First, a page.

Is frequent awakening a sign of lack of sleep? Most people think that a night’s sleep should continue. Error! A new study has now found that you wake up 100 times during a healthy night’s sleep — and that’s good for your brain.
Danish researchers have discovered an important new piece of the puzzle about what happens in the brain when we sleep. We don’t sleep for eight hours straight – even if we feel like it sometimes – but we wake up a hundred times a night. The stress hormone adrenaline takes care of that. Sound worrying? But it isn’t, because the nighttime rush of adrenaline is important for healthy brain function.
How does the stress hormone secretion awaken us?
Stress hormones and healthy sleep – they don’t really mix. This is what science believed until recently. Because previous studies have indicated that norepinephrine is inactive during sleep, according to a statement from the University of Copenhagen.1 Therefore, the researchers were surprised to learn how active norepinephrine really is during sleep. The new study shows that levels of norepinephrine in the sleeping brain constantly rise and fall in an undulating pattern. High levels of norepinephrine mean that the brain is awake for a brief period, while low levels of norepinephrine mean that you are really asleep. All this happens up to a hundred times a night. It must be during a healthy sleep.
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Getting up at night could mean you slept especially well
In the study, published in the journal Nature Neuroscience, scientists discovered another interesting aspect: the clearer the waves — that is, deep valleys and high peaks — the healthier the sleep.2 However, higher peaks increase the likelihood of conscious awakening. It’s a good sign, says study leader Celia Kirby: “This indicates that short-term awakening is a normal part of sleep related memory stages. It may mean that you slept really well.”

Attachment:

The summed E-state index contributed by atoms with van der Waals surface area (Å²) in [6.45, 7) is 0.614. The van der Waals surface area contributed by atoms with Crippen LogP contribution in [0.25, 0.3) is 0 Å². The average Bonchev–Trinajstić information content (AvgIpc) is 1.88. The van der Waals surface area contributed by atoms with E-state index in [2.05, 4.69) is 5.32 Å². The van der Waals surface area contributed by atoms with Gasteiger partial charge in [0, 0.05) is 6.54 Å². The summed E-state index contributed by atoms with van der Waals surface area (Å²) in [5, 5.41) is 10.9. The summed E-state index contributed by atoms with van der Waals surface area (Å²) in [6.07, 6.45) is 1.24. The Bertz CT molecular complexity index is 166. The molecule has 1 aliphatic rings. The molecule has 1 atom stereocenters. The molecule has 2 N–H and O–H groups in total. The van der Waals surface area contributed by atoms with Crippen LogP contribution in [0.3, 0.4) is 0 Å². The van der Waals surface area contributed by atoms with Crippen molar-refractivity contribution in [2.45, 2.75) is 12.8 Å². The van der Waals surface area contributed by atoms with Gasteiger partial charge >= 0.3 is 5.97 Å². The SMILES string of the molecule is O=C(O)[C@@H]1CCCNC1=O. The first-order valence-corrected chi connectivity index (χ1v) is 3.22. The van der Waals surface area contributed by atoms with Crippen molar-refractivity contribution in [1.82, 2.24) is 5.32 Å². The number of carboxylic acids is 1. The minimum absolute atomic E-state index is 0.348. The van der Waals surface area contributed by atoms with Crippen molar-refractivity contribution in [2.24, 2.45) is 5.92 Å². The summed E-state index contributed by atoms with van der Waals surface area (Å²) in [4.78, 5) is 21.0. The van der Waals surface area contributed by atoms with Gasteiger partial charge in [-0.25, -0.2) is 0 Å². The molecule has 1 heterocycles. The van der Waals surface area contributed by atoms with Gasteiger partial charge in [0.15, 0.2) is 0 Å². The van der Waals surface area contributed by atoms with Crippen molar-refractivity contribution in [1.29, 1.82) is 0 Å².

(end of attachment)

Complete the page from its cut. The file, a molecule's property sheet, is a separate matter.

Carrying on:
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Thanks to the short waking moments, we rest the next day
The vast majority of waking moments are so short that the sleeper does not even notice them. But they are important for the ability to perform the next day, explains co-author Dr. Maiken Nedergaard: “We discovered the essence of this part of sleep that wakes us rested and enables us to remember what we learned the previous day. We found that the refreshing part of sleep is fueled by waves of norepinephrine. This is important for memory.” So a short adolescence helps the brain store memories before returning to deep sleep.
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Nocturnal adrenaline rush gives mice ‘super memory’
It is well known that sleep is beneficial to us – in many ways. It removes waste, prevents Alzheimer’s disease and improves our memory. The latter was also the focus of this study, and the results suggest that the subjects (rats in this case) with the highest number of deep norepinephrine valleys also had better memory. “The mice developed a ‘supermemory’. They had less difficulty remembering things they had learned the previous day. This of course indicates that the dynamics of norepinephrine enhance sleep processes that affect our memory.” The study concluded that waking up more often is part of healthy sleep.
And while the researchers studied mice, their findings are likely to apply to humans because they focused on basic biological mechanisms — mechanisms common to all mammals.